Lithium-ion electrodes are made with surgical precision: A stainless steel knife is used to apply a paper-thin (150-micron) layer of well-mixed slurry onto a foil substrate, while radiation gauges monitor and control the mass applied. Once the slurry is dry, a calendaring system (with feedback from laser thickness gauges) thins electrodes down to their design specification. These super-thin electrodes are then packed tightly into cells, resulting in a huge overall surface area and batteries with very high energy densities.
While the production process for lead-acid is completely different, there’s no doubt that higher-quality plates (that meet or exceed design specs for thickness and flatness), produce higher-quality batteries.
Some of the latest lead-acid battery designs do in fact incorporate high-precision production techniques to pack plates tighter, add more plates to each cell, and to get better effective surface area contact. Still, the lead-acid industry as a whole has not kept pace with advancements in Li-ion: the typical specified thickness tolerance of Li-ion electrodes is +/- 2 microns (25 time tighter than lead-acid).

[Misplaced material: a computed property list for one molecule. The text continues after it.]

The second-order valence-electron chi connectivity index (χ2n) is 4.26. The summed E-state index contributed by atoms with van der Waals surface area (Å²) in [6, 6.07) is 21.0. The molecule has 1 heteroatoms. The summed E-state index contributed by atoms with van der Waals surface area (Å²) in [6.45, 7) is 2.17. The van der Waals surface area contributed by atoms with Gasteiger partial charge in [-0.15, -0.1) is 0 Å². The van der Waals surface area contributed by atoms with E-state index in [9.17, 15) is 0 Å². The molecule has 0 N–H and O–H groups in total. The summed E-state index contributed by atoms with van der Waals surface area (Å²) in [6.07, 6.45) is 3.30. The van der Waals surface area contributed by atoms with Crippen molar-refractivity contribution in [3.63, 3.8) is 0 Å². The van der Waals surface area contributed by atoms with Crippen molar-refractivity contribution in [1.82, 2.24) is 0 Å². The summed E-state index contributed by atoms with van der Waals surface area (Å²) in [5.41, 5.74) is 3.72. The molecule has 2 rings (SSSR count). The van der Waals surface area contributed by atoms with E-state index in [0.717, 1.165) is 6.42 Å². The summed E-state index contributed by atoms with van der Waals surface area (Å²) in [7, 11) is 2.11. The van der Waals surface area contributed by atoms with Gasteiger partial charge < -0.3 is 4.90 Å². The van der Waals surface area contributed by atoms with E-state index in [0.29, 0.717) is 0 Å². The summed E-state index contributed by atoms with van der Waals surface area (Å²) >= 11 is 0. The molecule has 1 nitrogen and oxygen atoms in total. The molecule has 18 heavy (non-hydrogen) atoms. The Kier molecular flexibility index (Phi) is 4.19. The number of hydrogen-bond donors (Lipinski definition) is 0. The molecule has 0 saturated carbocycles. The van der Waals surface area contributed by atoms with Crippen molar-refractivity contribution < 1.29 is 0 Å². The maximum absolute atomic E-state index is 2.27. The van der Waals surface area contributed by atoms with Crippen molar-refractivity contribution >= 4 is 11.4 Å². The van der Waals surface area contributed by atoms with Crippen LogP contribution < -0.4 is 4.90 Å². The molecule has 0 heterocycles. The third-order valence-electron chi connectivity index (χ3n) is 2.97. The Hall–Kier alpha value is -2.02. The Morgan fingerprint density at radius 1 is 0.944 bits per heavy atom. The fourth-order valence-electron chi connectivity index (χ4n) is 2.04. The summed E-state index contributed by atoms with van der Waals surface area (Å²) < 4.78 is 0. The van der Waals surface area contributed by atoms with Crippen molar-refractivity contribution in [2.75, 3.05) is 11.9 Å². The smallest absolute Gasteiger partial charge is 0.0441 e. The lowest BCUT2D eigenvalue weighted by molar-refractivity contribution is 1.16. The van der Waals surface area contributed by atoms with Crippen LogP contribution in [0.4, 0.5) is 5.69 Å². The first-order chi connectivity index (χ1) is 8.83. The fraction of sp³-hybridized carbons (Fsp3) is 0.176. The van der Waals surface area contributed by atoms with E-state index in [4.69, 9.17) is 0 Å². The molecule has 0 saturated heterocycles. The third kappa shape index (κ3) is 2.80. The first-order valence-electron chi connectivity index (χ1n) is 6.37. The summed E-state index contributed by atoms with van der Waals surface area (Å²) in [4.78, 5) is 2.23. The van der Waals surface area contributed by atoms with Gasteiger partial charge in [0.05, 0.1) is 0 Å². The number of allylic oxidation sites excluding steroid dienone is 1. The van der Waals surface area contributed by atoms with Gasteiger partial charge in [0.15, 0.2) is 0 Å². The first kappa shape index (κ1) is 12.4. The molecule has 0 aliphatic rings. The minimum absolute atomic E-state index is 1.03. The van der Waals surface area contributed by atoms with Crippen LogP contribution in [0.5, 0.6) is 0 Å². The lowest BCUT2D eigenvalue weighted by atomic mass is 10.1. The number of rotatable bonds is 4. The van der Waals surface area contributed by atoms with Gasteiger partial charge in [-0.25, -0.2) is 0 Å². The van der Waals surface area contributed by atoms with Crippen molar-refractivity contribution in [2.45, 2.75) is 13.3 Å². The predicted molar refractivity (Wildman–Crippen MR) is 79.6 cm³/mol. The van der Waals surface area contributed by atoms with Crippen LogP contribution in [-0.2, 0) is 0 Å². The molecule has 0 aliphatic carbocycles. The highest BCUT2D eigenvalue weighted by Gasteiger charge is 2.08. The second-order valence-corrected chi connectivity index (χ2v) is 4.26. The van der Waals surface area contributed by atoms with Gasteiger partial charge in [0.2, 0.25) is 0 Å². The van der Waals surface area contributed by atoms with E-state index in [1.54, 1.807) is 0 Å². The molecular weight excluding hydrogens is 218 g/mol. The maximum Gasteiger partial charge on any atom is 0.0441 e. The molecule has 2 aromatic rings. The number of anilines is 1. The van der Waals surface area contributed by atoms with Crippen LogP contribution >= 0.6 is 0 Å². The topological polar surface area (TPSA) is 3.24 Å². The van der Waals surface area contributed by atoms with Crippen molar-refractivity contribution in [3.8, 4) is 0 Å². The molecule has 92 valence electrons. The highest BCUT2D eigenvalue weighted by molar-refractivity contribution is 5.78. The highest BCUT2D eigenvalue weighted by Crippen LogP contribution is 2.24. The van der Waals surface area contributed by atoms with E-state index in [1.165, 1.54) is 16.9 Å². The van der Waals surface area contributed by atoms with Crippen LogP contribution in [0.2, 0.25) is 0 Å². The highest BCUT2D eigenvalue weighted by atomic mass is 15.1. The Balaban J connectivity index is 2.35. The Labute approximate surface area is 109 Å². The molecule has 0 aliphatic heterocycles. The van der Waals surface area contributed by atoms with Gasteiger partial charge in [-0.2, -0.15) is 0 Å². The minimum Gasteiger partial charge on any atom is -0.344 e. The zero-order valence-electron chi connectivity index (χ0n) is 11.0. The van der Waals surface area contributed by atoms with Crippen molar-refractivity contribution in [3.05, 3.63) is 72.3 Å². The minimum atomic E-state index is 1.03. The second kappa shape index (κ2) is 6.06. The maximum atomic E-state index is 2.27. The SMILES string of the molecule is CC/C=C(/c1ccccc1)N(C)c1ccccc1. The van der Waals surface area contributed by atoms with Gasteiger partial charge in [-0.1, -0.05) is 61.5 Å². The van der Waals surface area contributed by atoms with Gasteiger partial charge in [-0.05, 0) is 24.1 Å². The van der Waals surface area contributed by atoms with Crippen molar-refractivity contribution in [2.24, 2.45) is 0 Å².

Of course, material differences between the two battery types make pasting lead-acid electrodes with the same level of accuracy impossible. But an easy doubling of precision can be achieved simply by using an automated control system equipped with the right software and laser gauges.